This being a Welles film, however, it’s as much about the formal elements of the film as it is the content. Welles’ relentlessly witty screenplay has more than its share of stylish noir lines, but it’s also notable for how Welles pushes the genre into truly bizarre territory. In his first two films, Welles had certain overlap with Bertolt Brecht, who often used techniques that would call attention to themselves in order to alienate the audience and give them a clearheaded critical distance. Welles was more overtly influenced by Brecht at this point, and he plays up the alienating formal devices to the nth degree. Welles of practically turns Anders and Sloane into creepy, continually sweating gargoyles, tormenting O’Hara and Elsa, but he also uses a close-up of a sad-eyed Elsa staring into the camera, singing a sad song to distance the audience, as if we’re supposed to be both taken with her plight and slightly suspicious of her. Welles plays with deep focus in more overtly Brechtian ways, changing focal points in the middle of a deal between O’Hara and Grisby to show who’s in power.

Three sequences in particular highlight the bizarre, formal genius of The Lady from Shanghai. In the first, Welles takes the moral ambiguity of the noir genre and amplifies it in a strange courtroom scene. O’Hara has been put on trial for the (real) murder of Grisby, and Bannister has agreed to defend him. Welles uses a crane shots and wide shots to exaggerate Bannister’s eccentricity, occasionally cutting to the trial’s audience to bring in darkly comic commentary. Then things get weird as Bannister is called to testify by the prosecutor, and, shortly thereafter, cross-examines himself. Welles takes the world-out-of-order quality of noir and brings it into what should be the rational center. If the world of the film is a darkly comic farce, Welles opines, why shouldn’t the courtroom be? The exaggerated sense of justice gone wrong brings an even greater alienating effect to a genre of alienation.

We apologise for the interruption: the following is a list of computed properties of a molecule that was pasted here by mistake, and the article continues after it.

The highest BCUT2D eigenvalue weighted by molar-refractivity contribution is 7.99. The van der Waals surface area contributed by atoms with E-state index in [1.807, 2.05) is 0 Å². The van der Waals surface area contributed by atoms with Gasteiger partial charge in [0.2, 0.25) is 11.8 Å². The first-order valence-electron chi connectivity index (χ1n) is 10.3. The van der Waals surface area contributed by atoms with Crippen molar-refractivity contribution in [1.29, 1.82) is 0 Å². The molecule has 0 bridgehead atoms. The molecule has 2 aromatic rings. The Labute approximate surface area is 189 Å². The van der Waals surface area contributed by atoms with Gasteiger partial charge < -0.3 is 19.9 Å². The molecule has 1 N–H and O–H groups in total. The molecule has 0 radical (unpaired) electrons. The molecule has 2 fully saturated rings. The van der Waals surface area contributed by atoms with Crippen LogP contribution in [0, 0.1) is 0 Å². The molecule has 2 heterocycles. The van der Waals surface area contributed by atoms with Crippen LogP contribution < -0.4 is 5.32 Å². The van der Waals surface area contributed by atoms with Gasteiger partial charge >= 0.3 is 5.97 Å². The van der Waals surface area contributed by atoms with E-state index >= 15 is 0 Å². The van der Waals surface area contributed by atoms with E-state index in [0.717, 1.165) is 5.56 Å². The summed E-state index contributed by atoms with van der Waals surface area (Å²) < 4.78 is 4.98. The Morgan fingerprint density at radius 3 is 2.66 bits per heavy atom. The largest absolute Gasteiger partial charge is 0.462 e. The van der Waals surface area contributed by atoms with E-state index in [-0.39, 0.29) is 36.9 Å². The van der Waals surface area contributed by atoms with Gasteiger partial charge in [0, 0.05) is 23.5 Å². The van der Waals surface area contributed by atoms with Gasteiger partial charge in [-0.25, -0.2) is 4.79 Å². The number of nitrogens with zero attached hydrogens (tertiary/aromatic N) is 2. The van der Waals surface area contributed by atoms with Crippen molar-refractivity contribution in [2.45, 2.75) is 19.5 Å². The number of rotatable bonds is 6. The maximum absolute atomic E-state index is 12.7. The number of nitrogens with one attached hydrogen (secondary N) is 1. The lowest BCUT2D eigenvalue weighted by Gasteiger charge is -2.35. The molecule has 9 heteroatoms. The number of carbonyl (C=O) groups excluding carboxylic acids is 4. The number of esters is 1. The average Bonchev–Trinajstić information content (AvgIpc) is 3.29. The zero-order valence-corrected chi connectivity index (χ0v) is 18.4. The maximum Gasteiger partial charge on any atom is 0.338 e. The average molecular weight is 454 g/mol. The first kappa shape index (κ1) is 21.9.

In the second scene, O’Hara has escaped to a Chinese Theatre, a type of theatre that specializes in alienating the audience and giving them a critical remove. Here, O’Hara finally gets his own critical remove from his emotionally volatile situation, and he gets a chance to see that it is Elsa, not Bannister, that is the mastermind behind his downfall, with Bannister playing as an unwitting third party in her plot. Meanwhile, the police come looking for O’Hara and Elsa, with the Chinese actors taking notice but carrying on like the professionals they are. In a way, Welles is commenting on the spectator’s own role in the play (or the film)- we may actively root one way or another for what’s happening before us, but we are voyeurs, separated from actually taking part in the action, while the performers carry on regardless of our interest.

Finally, there’s the much celebrated funhouse sequence, originally a twenty-minute tour-de-force of Welles’ filmmaking skills, now sadly cut down to a still impressive two minutes. Now the madness of the world of the film has become literalized in this environment- everything about the house is uncertain, there’s no clear escape route, and anything we might think we have a handle on is an illusion. Welles’ expressionistic gifts are now given the Brechtian treatment- he was always a master of illusion, so now give him the chance to work with real illusions. It’s a masterful mixture of image and sound as O’Hara finally faces his foes, first Elsa (or several Elsas, giving several hollow “I love you’s” to O’Hara), then, as the squeaks of Bannister’s crutches come in, her husband.

Our noir protagonist is as helpless as any protagonist in the genre’s history as he can only watch these two destroy each other. The mirrors crack and crumble as the illusions are destroyed, but there’s real carnage in their wake as both husband and wife are killed. Elsa’s death is particularly grim as she refuses to accept what’s coming to her. Welles’ narration comes back in and sours the grim mood, but as with Welles’ other damaged projects, the tone of the film’s content overshadows the studio’s meddling. O’Hara’s true love, if she ever really did love him, is gone, and with that his reason for being is gone. An ending that existentially grim can’t be undone by bad narration.